Sunday, 26 April 2015

WEAKNESSES IN THE PHILOSOPHY EXPOSED


Let's get a few things straight: In playing 'easy on the eye' football, United are not different from the Arsene Wenger model. Yes I said it! Arsene prides himself in pretty football that is supposed to be winning football against any opponent that dares comes at you without a plan or with an unsure backline. It is the model against which his and one of the greatest sides in football history was built. The Invincibles of Arsenal in 2004 had the combination of grit and flair to such optimum levels that in games against them you were never sure where you lay in terms of wining either battles.

Fast forward to Louis van Gaal and his philosophy at United and you get the immediate idea that what he intends for United's style is not far different from what Arsene has been preaching all along in England. In dominating possession in just about all their fixtures this season, United have all but mastered one of the facets to winning a game of football.

There are a maximum of five different ways of scoring a goal in this sport: Eye of a needle pass, set-piece, pile-driver,counter-attack or simply absolute luck. In whatever style you choose to arrive at any of these means, you must be convinced that your favored style is supremely efficient so much so that you can always rely on it to produce for you. It's why Barcelona and by extension Arsenal will patiently pass the ball around you in the final minutes of the game still chasing that goal even when you 'park the bus' against them. You have to be an excellent side on the ball to rely on the eye of a needle pass. United are not YET there. You need a physical presence to make set-pieces count. Bar Fellaini, United not quite a physically accomplished side and van Gaal acknowledged as much recently. However, United are blessed with a few who can hit the target from range. In fact all forwards in the full squad can achieve this but it is, unfortunately, rarely seen as an option and so the pile-driver option often fizzes out as well. In getting acquainted with LVG;s style of play, United have the advantage of mixing it up to cause plenty of problems for the opposition. They can still score the perfect goal as games against tough opposition have shown and they can still get physical when they play to Fellaini's strengths (which at the moment amounts to having a good game on his behalf). United also have Ander Herrera and occasionally Wayne Rooney who can have a go from range. It is variety that United failed to explore at Goodison Park today.

LVG is not alien to the Ajax-cum-Barca Academy that invented tiki-taka football at the dawn of the 21st Century. When he talks about 'the philosophy', he is therefore not far from a school of football he perhaps invented or at least helped develop. It is no wonder then that United are currently playing the best football since they were last held as European and then World Champions. Easy on the eye if effective and a joy to behold once effective. Except that the kind of football United purport to play going forward is not alien to the Premier league. Arsenal have been here before and there is no need going through their decade long search for a league title before we realise a twitch to it may be necessary to get United faster to the target.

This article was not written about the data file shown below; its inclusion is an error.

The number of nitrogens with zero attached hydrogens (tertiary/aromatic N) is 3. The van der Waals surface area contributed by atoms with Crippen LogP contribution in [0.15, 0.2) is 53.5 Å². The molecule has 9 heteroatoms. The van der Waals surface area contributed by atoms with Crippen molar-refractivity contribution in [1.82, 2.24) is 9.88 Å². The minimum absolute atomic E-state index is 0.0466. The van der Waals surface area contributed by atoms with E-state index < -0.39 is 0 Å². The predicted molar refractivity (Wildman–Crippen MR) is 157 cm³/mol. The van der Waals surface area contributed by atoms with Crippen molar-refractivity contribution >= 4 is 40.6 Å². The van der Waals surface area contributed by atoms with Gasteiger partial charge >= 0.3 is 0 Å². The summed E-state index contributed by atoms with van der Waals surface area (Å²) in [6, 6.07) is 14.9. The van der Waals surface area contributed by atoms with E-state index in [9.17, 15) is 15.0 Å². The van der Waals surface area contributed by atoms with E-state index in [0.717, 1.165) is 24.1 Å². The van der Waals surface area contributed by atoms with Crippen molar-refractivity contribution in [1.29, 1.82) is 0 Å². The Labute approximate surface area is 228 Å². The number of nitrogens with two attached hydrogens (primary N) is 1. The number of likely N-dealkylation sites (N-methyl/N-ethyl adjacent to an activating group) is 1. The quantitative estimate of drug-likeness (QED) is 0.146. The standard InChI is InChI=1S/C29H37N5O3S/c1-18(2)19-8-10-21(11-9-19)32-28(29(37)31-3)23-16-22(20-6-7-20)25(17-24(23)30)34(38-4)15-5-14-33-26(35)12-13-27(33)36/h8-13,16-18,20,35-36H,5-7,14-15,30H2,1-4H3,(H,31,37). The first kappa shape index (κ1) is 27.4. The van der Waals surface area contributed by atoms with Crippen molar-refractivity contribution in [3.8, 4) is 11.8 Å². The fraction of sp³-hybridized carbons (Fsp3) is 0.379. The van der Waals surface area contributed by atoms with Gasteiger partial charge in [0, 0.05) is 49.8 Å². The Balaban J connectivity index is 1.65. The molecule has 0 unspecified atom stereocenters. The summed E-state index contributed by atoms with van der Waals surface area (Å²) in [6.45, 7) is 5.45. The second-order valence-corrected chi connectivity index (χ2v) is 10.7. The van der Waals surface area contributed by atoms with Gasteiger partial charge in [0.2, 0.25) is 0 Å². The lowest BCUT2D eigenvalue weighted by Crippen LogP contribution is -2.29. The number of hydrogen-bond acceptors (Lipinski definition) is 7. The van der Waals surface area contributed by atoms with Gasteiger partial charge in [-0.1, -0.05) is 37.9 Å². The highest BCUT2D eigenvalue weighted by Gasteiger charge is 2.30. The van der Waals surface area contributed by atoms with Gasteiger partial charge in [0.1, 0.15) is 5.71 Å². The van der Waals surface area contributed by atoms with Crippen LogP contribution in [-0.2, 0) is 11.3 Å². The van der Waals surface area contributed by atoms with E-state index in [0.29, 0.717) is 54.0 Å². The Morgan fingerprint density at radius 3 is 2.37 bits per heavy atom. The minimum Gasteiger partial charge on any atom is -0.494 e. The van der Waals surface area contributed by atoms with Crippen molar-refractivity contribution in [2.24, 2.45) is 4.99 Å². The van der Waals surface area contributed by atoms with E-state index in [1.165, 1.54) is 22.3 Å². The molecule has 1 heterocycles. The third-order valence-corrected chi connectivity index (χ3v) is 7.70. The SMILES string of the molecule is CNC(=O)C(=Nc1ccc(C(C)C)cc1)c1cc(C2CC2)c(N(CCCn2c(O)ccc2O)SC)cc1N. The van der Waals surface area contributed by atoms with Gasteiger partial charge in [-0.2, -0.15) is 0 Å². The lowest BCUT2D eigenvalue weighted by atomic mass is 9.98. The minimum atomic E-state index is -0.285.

In winning the possession battle and yet failing to find a way past 2 banks of 4, United were no different from the away days we have been treated to this season--Nobody willing to roll their sleeves up for a dog-fight in a league where you shouldn't come off the pitch with clean shorts. In the preview, I clearly alluded to how United had previously struggled to deal with Everton on a tight pitch that enabled them to easily play on the counter-attack. United had to be sharper in their passing and faster at that too. United had to respond to Everton counter-attacks with their own counter-attacks. As it was however, Everton always had their shape intact whilst United struggled to muster chances of note. It was a blatant failure of countering the opposition game plan. The worry is that United had at least 6 days to work on this.

Anyhow, the pattern of the season of dropping points at teams in the bottom half of the table was in full flow from the opening minute when United sought to pass their way through Everton. By having Fellaini in the starting XI, United are blessed with an ability to have two systems at play at the same time. However, none of the creative nous of Mata, Herrera, Young and Fellaini came to the fore. The 'working system' has so far depended on those midfielders getting goals and yet none of them seemed close to one today. Perhaps the absence of Carrick is more crucial to the system than we imagined. The big Belgian missed a sitter in the opening period whilst Mata got his contact horribly wrong in the second half.

Whilst it could all be dismissed as a bad day at the office, the question will linger this week as to where United go from here. Robin van Persie certainly has a look-in again especially after injury to Wayne Rooney whilst you feel Di Maria can now build a case for starting against West Brom next Saturday in what is now a must-win game. What is for certain though is that LVG has a decision or two to make, and they are big ones. Very big ones.          

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